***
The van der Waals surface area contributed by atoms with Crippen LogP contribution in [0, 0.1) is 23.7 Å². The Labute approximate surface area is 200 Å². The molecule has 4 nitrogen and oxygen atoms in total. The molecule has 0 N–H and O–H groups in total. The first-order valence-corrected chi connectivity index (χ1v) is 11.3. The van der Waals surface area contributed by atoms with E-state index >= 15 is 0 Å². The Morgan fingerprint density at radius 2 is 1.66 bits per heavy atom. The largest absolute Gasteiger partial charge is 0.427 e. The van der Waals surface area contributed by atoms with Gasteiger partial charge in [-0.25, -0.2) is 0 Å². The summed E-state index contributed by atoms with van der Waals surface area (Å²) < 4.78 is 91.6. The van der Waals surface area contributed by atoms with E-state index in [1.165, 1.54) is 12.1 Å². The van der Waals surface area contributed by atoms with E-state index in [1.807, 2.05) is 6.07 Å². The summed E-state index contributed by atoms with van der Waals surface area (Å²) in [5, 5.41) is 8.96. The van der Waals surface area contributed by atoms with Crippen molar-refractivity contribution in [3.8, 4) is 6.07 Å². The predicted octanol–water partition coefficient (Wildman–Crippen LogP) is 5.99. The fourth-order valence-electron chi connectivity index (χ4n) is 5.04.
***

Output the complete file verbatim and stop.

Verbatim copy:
The van der Waals surface area contributed by atoms with Crippen LogP contribution in [0, 0.1) is 23.7 Å². The Labute approximate surface area is 200 Å². The molecule has 4 nitrogen and oxygen atoms in total. The molecule has 0 N–H and O–H groups in total. The first-order valence-corrected chi connectivity index (χ1v) is 11.3. The van der Waals surface area contributed by atoms with E-state index >= 15 is 0 Å². The Morgan fingerprint density at radius 2 is 1.66 bits per heavy atom. The largest absolute Gasteiger partial charge is 0.427 e. The van der Waals surface area contributed by atoms with Gasteiger partial charge in [-0.25, -0.2) is 0 Å². The summed E-state index contributed by atoms with van der Waals surface area (Å²) < 4.78 is 91.6. The van der Waals surface area contributed by atoms with E-state index in [1.165, 1.54) is 12.1 Å². The van der Waals surface area contributed by atoms with E-state index in [1.807, 2.05) is 6.07 Å². The summed E-state index contributed by atoms with van der Waals surface area (Å²) in [5, 5.41) is 8.96. The van der Waals surface area contributed by atoms with Crippen molar-refractivity contribution in [3.8, 4) is 6.07 Å². The predicted octanol–water partition coefficient (Wildman–Crippen LogP) is 5.99. The fourth-order valence-electron chi connectivity index (χ4n) is 5.04.